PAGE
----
Malnutrition is a complex and costly condition that is common among older adults in the United States (US), with up to half at risk for malnutrition. Malnutrition is associated with several non-medical (i.e., social) factors, including food insecurity. Being at risk for both malnutrition and food insecurity likely identifies a subset of older adults with complex care needs and a high burden of social vulnerability (e.g., difficulty accessing or preparing meals, lack of transportation, and social isolation). US emergency departments (EDs) are a unique and important setting for identifying older patients who may benefit from the provision of health-related social services. This paper describes the protocol development for the Building Resilience and InDependence for Geriatric Patients in the Emergency Department (BRIDGE) study. BRIDGE was designed to assess the feasibility of an ED-based screening process to systematically identify older patients who are at risk for malnutrition and food insecurity and link them to health-related social services to address unmet social needs and support their health and well-being.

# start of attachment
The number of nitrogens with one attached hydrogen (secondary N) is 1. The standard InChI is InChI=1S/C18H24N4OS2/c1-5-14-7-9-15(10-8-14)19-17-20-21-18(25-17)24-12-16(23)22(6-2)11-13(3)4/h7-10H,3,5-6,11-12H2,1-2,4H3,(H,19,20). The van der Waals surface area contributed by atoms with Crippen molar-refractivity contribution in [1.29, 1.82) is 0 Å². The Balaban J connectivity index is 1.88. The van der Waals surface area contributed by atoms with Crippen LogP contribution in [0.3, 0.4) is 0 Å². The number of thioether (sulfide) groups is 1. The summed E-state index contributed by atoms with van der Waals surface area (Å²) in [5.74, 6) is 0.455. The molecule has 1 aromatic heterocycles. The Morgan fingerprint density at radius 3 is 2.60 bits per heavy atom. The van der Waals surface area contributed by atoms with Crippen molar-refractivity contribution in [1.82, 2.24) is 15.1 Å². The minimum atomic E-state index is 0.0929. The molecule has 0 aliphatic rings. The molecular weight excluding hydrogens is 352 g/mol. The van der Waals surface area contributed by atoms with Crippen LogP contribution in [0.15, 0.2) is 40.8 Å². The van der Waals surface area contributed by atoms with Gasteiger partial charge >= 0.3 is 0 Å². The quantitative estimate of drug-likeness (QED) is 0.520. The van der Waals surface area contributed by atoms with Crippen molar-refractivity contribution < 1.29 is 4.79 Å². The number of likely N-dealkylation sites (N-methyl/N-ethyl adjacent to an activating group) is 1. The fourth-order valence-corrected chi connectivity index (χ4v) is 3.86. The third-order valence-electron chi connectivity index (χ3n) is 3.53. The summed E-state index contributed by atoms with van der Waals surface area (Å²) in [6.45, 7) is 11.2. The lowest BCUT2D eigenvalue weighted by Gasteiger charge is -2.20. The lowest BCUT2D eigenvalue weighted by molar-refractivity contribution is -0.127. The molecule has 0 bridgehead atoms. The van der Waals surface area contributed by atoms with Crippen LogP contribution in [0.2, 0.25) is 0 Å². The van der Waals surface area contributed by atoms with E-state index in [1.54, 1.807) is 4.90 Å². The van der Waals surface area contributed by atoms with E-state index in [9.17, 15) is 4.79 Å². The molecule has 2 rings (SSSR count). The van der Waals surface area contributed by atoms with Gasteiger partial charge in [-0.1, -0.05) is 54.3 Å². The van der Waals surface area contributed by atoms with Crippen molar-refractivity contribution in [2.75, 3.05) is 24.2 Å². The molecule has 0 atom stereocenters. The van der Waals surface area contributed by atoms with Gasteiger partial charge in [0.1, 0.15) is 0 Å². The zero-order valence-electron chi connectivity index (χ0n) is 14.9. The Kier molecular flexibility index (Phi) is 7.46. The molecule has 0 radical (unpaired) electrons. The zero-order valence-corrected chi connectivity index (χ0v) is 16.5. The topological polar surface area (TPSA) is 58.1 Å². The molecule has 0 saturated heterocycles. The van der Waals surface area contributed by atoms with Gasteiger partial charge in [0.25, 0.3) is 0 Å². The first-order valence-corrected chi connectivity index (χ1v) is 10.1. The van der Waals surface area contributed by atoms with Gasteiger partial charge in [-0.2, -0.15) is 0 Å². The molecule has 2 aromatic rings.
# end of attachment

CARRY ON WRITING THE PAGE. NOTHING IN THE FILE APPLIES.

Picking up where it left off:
Phase 1 efforts will be formative and focused on identifying screening tools, establishing screening and referral workflows, and conducting initial feasibility testing with a cohort of older patients and ED staff. In phase 2, which includes process and outcome evaluation, the screening and referral process will be piloted in the ED. A partnership will be formed with an Area Agency on Aging (AAA) identified in phase 1, to assess resource needs and identify community-based social services for older ED patients who screen positive for both malnutrition risk and food insecurity. Data on screening, referrals, linkage to community-based social services, and patient-reported quality of life and healthcare utilization will be used to assess feasibility.
The tools and workflows developed and tested in this study, as well as learnings related to forming and maintaining cross-sector partnerships, may serve as a model for future efforts to utilize EDs as a setting for bridging the gap between healthcare and social services for vulnerable patients.

© The Author(s) 2020.